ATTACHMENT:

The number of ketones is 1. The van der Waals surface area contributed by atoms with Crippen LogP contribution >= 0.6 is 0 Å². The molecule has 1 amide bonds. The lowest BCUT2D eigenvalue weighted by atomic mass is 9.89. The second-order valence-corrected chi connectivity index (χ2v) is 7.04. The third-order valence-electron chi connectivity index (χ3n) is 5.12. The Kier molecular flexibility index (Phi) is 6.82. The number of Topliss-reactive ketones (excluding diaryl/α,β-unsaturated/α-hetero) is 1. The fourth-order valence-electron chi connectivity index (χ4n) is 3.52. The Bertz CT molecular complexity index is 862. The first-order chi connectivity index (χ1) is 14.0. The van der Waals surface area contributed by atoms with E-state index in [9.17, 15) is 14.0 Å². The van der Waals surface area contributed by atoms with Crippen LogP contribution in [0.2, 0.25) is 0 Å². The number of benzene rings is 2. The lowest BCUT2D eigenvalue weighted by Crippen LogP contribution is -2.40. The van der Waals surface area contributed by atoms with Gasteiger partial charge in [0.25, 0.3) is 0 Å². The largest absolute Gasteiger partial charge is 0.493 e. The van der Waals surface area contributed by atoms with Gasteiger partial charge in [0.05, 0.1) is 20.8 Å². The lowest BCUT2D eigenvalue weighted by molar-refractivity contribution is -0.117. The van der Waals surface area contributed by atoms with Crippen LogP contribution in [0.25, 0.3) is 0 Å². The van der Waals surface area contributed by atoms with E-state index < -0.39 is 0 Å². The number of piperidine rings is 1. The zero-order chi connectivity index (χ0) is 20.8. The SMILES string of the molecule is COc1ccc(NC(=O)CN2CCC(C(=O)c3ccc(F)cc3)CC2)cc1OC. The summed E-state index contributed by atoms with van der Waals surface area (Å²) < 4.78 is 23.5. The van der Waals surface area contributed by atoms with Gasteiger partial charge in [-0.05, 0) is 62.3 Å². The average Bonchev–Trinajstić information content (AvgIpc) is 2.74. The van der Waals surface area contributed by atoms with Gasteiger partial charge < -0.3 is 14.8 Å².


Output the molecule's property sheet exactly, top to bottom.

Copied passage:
The number of ketones is 1. The van der Waals surface area contributed by atoms with Crippen LogP contribution >= 0.6 is 0 Å². The molecule has 1 amide bonds. The lowest BCUT2D eigenvalue weighted by atomic mass is 9.89. The second-order valence-corrected chi connectivity index (χ2v) is 7.04. The third-order valence-electron chi connectivity index (χ3n) is 5.12. The Kier molecular flexibility index (Phi) is 6.82. The number of Topliss-reactive ketones (excluding diaryl/α,β-unsaturated/α-hetero) is 1. The fourth-order valence-electron chi connectivity index (χ4n) is 3.52. The Bertz CT molecular complexity index is 862. The first-order chi connectivity index (χ1) is 14.0. The van der Waals surface area contributed by atoms with E-state index in [9.17, 15) is 14.0 Å². The van der Waals surface area contributed by atoms with Crippen LogP contribution in [0.2, 0.25) is 0 Å². The number of benzene rings is 2. The lowest BCUT2D eigenvalue weighted by Crippen LogP contribution is -2.40. The van der Waals surface area contributed by atoms with Gasteiger partial charge in [0.25, 0.3) is 0 Å². The largest absolute Gasteiger partial charge is 0.493 e. The van der Waals surface area contributed by atoms with Gasteiger partial charge in [0.05, 0.1) is 20.8 Å². The lowest BCUT2D eigenvalue weighted by molar-refractivity contribution is -0.117. The van der Waals surface area contributed by atoms with Crippen LogP contribution in [0.25, 0.3) is 0 Å². The van der Waals surface area contributed by atoms with E-state index < -0.39 is 0 Å². The number of piperidine rings is 1. The zero-order chi connectivity index (χ0) is 20.8. The SMILES string of the molecule is COc1ccc(NC(=O)CN2CCC(C(=O)c3ccc(F)cc3)CC2)cc1OC. The summed E-state index contributed by atoms with van der Waals surface area (Å²) < 4.78 is 23.5. The van der Waals surface area contributed by atoms with Gasteiger partial charge in [-0.05, 0) is 62.3 Å². The average Bonchev–Trinajstić information content (AvgIpc) is 2.74. The van der Waals surface area contributed by atoms with Gasteiger partial charge < -0.3 is 14.8 Å².